WP Rest API too slow?

Make your own entry point for fast data delivery

Yair Levy
Yair Levy
Mar 12 · 6 min read

tl;dr: Learn how to create your own entry point to wordpress backend, in order to deliver data to your frontend app as fast as possible.

Disclosure: I love wordpress… really :) I find it the easiest, fastest way to bootstrap a website. And wordpress’s eco-system & community makes it even easier to create almost any kind of functionality.

(here comes the ‘but’)

But… Web development is rapidly changing, this is the era of SPA’s and PWA’s, javascript frameworks such as Angular, React & Vue give us amazing tools to create awesome reactive responsive frontend applications.

Frontend apps need to consume data… data comes from backend, and it seems that wordpress infrastructure makes data delivery too slow for modern web apps.

How slow? Well… let’s try the wordpress old-school way of getting data delivered to the frontend (jQuery.ajax):

//Frontend script
    url: 'https://fastshopping.online/wp-admin/admin-ajax.php',
    type: 'post',
    data: {
      action: 'getsomeproducts'
    dataType: 'json',
    success: function(response) {
    error: function(jqXHR, textStatus, errorThrown) {
     console.log('error', jqXHR, textStatus, errorThrown);
add_action( 'wp_ajax_getsomeproducts', 'getsomeproducts' );
function getsomeproducts(){
  $query = new WC_Product_Query( array(
    'limit' => 12,
  $products = $query->get_products();

In the example above i am pulling 12 products from the database and sending them to my frontend app. I am using WC_Product_Query which is a woocommerce wrapper for WP_Query on a fresh wordpress install with 5000 products in the database, half a dozen plugins, on a shared hosting NGINX server. This is an extremely simple and common data request, no special effects involved… But it took about 1 sec to retrieve the data.

Analizing the request exposes TTFB (time to first byte) of 952ms… This is practically forever :(

OK.. old-school is not good enough, Let’s try the ‘new’ kid on the block, WP REST API (Woocommerce implemented their own WC REST API on top of it)

fetch('https://fastshopping.online/wp-json/wc/v3/products?consumer_key=ck_XXXXX&consumer_secret=cs_XXXXX&per_page=12', {
   method: 'get'
  }).then(function(response) {
  }).catch(function(err) {

Nice Hugh? No backend code needed, and i switched to fetch instead of jQuery.ajax. Note the consumer key and secret query parameters . You must create them for authenticating requests (personally i don’t see any reason for authenticating get requests but that’s for another article).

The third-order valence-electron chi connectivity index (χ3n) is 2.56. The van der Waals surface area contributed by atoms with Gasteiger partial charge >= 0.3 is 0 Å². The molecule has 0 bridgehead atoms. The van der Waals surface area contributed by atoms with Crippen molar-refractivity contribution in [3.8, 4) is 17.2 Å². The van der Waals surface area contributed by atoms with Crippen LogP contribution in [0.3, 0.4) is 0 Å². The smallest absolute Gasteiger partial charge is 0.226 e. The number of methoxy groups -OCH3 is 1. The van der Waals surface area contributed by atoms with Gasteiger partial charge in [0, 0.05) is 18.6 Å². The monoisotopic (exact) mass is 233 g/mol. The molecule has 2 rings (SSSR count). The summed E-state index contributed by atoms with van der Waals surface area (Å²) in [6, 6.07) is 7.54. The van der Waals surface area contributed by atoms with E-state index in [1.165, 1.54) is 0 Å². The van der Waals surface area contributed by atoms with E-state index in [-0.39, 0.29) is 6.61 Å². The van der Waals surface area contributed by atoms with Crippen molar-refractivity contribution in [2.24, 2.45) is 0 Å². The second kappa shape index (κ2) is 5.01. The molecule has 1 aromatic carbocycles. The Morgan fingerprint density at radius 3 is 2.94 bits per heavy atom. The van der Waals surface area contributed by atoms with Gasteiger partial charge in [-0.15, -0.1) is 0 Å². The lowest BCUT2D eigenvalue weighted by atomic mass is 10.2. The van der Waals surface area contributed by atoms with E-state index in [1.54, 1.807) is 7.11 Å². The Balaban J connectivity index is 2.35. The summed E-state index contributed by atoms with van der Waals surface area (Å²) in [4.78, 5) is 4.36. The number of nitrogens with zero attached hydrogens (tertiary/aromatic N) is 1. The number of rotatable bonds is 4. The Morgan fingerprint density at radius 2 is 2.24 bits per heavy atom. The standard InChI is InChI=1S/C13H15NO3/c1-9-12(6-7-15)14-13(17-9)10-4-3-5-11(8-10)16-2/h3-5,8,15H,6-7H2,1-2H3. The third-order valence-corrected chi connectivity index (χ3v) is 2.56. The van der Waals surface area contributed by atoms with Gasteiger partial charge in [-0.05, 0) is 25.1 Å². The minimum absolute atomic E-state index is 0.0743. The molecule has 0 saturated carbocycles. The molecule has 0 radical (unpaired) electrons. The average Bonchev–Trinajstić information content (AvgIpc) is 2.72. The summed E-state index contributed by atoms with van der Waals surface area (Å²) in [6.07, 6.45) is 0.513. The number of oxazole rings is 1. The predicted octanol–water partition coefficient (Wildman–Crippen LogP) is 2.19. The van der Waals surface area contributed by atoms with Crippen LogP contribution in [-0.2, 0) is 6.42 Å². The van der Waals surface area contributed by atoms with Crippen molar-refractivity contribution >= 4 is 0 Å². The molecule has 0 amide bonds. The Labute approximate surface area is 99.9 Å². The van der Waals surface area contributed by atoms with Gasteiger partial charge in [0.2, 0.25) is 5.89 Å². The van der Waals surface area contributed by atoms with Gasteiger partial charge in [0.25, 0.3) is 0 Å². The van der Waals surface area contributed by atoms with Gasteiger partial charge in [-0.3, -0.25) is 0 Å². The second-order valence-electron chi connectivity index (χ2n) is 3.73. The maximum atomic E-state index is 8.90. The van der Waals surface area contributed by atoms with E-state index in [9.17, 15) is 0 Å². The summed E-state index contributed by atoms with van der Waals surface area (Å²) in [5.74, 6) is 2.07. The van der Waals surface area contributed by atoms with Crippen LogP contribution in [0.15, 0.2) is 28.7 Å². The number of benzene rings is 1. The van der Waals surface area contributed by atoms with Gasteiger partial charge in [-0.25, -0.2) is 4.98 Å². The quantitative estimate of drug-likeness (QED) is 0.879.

Again.. simple request, nothing complicated, but the response time hasn’t changed much.

TTFB is now 853ms… Not good enough. Deal breaker?

While looking for possible ways to solve this problem I ran into this article which displayed similar results to my own and also shed some light about what happens ‘behind the scenes’ of wordpress data retrieval process.

At this stage, I decided to do something a little nontraditional (maybe a bit radical) and create my own process for retrieving data. It may seem like a lot of overhead for accomplishing something extremely simple, but if you care about performance (and I care), the results are astonishing.


  1. Maintain a static file with all product data. (hook on wp_update_product to execute a wp_cron job that queries the database and stores the results)
  2. Create your own entry point (simple php script) that reads the file content extracts the desired data, and send it to the front end.

First thing to notice is that queries takes time and consumes your server resources. Since product data is relatively static, We can store it in a json file for faster retrieval. This file needs to update whenever a product updates so we will hook on ‘woocommerce_update_product’. We will also utilize wp cron because we don’t want this process to interfere or block other server activity.